Sing, O Muse
Sometimes I fear that I am dead, but how
Could death have taken me without a sign?
The snake of age has poisoned youth and now
Its venom and my heart’s dark blood combine..
The serpent’s coils can slither to entwine
A soul with slime before the action’s known.
Soon ancient reptile scales encrust and line
The vaulted chambers of a heart of stone.
Yet from my pallid lips may not a moan
Escape to tell all innocence one truth?
Death’s not a sudden thing; it’s daily grown,
A quiet cancer that devours youth,
O let us not sigh softly that last breath,
But sing or laugh or rage against slow death.
For death’s chill hold has tightened with each dawn
Since that first day we learned to live with lies.
Both innocence and sense of guilt have gone
And every day brings some fresh compromise.
That we might weep!…the lover often cries,
But we secure in our indifference are.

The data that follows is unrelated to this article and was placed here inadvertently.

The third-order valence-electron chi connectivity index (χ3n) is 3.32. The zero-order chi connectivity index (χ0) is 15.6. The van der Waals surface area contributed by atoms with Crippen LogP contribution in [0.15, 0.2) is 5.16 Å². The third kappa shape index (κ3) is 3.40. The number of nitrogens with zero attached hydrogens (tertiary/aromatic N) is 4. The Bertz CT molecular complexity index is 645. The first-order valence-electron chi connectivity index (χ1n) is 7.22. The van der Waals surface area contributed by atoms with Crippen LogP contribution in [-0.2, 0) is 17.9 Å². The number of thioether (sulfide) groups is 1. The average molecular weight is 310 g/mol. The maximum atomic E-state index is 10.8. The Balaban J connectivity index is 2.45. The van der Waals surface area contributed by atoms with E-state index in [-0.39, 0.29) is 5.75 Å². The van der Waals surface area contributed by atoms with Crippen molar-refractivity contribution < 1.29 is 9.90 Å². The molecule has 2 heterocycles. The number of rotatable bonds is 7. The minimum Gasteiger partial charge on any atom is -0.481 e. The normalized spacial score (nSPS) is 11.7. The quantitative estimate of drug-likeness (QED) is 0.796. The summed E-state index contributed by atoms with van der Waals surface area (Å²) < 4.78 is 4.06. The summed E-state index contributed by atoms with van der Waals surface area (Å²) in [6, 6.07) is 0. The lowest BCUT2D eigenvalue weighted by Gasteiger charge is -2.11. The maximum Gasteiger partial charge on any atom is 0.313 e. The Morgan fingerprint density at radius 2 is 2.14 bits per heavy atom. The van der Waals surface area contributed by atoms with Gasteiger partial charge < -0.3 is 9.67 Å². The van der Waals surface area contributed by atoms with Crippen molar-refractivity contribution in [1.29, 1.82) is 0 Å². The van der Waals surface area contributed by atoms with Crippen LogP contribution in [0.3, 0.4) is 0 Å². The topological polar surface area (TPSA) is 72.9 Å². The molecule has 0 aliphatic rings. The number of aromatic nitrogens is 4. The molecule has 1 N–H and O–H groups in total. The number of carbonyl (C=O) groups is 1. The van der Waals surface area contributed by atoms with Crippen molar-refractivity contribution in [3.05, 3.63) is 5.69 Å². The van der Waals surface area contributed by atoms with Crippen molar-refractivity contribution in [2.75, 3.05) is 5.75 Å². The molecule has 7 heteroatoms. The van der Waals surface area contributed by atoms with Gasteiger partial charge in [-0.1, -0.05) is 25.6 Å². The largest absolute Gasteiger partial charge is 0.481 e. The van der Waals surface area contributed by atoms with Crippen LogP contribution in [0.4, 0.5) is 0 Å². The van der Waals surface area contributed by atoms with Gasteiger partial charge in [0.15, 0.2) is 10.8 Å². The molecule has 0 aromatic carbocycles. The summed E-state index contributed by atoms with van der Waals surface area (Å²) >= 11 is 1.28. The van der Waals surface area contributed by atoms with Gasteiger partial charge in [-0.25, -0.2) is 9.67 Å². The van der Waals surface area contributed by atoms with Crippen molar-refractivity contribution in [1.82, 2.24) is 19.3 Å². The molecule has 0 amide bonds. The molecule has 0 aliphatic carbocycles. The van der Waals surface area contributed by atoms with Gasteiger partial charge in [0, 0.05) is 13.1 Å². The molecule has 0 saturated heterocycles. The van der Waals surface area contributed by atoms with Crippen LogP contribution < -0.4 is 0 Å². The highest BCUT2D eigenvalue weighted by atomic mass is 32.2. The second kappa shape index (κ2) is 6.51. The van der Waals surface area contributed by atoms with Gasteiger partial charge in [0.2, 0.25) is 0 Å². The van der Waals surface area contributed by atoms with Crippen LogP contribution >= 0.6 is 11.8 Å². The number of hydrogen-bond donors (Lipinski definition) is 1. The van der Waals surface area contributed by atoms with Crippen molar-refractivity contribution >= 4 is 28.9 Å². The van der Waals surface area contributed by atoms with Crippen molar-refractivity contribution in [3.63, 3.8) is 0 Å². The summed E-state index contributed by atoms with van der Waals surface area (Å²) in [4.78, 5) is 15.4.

Our youthful willingness to risk love dies
As each successive failure leaves its scar.
Do deadened nerves and frozen eyes then mar
Our understanding of the day and night?
Young poets paint the night too dark. By far
The greater slaughter’s cloaked in blinding light.
Let our new song of rage against death say
O go not gently into deadly day.
For though the day is fatal as the night
To venomed age an antidote might be
In tears, for only feelings have the might
From death’s unfeeling grasp to set us free.
We first attempt to care too carefully,
But then begin to live again and bring
To life the thousand aches and joys that we
Forgot when we forgot that we could sing.
So seize the bell of life and make it ring
In anger or in sorrow or in love
And give your heart in joy to reborn Spring,
And join me in praising Life above
Sleepwalking. Sing, O Muse, untamed and wild
A song to set a-dancing the New Child.--Edward Lawrence